More information is available showing vastly different perspectives on the use of corporate EHS/CSR reports. But there are opportunities to close this gap.
On one hand, the Asset Management Working Group of the U.N. Environment Programme’s Finance Initiative (UNEP FI) reported that
(There is a) very real risk that (the advisor) will be sued for negligence on the grounds that they failed to discharge their professional duty of care to the client by failing to raise and take into account ESG [environmental, social and governance] considerations
UNEP FI is a partnership between the United Nations and more than 180 financial institutions with over $2 trillion under management. According to a Reuters report out of London, Paul Watchman, one of the report’s authors said that “money managers have a legal responsibility to raise environmental, social and governance (ESG) issues when tendering investment and advising clients”.
Yet a study earlier this year of the UK banking sector concluded that financial analysts exhibited ” ‘cynicism to complete dismissal’ of all voluntary narrative reporting including social and environmental reports.”
One of the study’s authors, Richard Slack (a Reader in Accounting at the Newcastle Business School at Northumbria University) continued:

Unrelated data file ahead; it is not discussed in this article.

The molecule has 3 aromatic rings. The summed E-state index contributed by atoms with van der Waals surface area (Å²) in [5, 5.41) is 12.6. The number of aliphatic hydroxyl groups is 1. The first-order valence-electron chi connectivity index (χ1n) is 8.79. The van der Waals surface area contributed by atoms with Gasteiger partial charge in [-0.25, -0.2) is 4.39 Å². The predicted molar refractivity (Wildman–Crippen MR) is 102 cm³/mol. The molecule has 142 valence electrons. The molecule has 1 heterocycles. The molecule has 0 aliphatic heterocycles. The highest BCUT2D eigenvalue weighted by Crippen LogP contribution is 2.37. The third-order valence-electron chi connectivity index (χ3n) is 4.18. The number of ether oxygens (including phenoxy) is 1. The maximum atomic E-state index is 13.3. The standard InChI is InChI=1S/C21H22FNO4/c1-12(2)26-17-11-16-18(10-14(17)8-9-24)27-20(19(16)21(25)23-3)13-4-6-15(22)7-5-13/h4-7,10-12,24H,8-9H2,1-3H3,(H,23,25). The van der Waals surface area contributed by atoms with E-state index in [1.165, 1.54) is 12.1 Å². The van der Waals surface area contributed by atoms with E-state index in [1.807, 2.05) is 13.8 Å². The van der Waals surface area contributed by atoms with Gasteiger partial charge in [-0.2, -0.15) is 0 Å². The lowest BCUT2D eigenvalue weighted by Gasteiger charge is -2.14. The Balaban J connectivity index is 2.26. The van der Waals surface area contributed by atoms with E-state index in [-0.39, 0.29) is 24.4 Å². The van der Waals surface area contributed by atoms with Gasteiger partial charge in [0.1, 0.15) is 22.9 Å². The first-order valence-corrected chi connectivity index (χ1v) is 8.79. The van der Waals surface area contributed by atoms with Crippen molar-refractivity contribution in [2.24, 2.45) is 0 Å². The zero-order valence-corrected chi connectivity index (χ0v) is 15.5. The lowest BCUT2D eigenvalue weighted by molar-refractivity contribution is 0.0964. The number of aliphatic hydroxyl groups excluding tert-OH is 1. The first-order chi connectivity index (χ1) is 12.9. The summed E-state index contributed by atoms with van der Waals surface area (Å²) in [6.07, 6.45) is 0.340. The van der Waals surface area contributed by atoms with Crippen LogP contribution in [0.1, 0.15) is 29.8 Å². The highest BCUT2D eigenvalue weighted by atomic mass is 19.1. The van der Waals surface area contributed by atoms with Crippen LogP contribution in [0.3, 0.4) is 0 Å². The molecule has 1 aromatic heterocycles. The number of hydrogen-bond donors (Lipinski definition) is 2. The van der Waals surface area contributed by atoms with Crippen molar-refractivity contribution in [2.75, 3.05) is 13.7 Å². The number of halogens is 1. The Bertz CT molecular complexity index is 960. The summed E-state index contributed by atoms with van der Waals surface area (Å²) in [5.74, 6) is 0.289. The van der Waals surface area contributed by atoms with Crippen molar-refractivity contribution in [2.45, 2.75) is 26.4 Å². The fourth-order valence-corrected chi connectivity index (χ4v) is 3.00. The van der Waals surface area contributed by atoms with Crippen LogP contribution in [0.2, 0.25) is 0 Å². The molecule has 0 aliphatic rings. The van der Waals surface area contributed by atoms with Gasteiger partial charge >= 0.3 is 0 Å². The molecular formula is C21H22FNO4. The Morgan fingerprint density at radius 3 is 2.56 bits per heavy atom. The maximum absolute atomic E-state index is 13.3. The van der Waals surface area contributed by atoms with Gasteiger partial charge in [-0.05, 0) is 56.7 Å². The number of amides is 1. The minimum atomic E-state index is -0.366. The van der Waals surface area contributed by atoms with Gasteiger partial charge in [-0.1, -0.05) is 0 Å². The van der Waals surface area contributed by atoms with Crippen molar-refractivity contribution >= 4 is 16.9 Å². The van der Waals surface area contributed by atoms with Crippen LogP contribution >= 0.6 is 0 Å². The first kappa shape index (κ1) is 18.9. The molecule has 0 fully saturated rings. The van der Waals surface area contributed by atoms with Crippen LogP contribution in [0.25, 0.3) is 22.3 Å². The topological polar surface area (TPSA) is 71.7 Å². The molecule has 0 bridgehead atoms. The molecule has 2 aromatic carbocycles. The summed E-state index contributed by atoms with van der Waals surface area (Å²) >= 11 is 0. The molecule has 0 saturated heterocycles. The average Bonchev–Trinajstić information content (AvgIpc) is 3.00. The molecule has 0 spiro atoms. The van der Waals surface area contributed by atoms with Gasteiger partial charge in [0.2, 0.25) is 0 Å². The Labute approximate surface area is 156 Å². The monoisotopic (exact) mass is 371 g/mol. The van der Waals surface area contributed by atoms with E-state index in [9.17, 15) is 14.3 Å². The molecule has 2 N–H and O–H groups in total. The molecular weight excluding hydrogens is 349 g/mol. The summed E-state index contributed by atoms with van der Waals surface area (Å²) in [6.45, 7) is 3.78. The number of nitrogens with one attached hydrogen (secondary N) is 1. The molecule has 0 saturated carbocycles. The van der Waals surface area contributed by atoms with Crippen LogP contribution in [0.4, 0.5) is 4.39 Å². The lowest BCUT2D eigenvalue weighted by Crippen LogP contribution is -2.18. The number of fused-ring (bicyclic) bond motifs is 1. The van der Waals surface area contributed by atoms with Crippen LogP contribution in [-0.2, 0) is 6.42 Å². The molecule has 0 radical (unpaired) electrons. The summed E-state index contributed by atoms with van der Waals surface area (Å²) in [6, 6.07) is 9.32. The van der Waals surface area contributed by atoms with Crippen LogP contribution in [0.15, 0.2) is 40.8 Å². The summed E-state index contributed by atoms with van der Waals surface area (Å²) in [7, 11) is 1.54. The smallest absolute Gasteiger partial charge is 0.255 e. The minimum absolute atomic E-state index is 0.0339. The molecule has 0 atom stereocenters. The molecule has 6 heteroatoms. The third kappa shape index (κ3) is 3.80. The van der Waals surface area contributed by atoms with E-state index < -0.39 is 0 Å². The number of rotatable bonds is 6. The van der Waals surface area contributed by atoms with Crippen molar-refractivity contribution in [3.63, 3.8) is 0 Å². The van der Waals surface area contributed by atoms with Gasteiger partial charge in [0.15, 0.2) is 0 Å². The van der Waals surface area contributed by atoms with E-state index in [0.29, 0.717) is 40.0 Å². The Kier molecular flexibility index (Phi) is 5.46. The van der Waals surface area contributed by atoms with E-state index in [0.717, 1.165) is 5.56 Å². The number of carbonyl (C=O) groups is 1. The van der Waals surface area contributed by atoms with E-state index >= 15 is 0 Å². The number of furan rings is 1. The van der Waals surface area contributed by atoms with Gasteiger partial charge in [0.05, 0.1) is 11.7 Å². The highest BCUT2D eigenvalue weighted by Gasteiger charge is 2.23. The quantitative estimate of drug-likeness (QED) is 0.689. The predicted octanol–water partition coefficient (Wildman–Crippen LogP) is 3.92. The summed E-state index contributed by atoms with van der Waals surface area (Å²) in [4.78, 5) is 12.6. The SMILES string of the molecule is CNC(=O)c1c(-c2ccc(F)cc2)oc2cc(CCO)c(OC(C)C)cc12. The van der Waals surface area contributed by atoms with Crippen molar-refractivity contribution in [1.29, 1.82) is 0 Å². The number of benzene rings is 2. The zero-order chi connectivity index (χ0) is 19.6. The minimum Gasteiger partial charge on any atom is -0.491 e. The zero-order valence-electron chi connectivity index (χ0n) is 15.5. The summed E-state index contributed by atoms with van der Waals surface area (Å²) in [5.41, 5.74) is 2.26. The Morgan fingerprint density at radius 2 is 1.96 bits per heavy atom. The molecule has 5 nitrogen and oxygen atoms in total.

Social and environmental reporting was universally considered irrelevant and incapable of influencing a financial forecast… analysts are dismissive of anything other than financial metrics, and they deem large sections of voluntary narrative reporting as useless or worse. Analysts have been shown up to be narrow in their approach, often formulaic and rules-driven, and highly unlikely to be a source of change in respect of social and environmental issues.
Can these opposing views be reconciled?
In our opinion – yes, but companies must truly embrace the idea that the financial industry is a key customer in the context of their EHS/CSR reports. Doing so will require that EHS/CSR staff look beyond their typical boundaries and comfort zones. This involves steps like:
– Establishing working relationships with Investor Relations, Finance, Internal Audit, Accounting and Risk Management functions
– Gaining detailed understanding the metrics, benchmarks and reporting used by each
– Understanding what makes financial information credible across different users of the information
– Developing EHS/CSR metrics that reflect and/or adapt traditional financial metrics used by other company functions that are meaningful to the company’s “financial customers”
Investing time in determining how EHS/CSR reports can provide usable/credible information for the financial community will benefit everyone involved in producing and using the reports.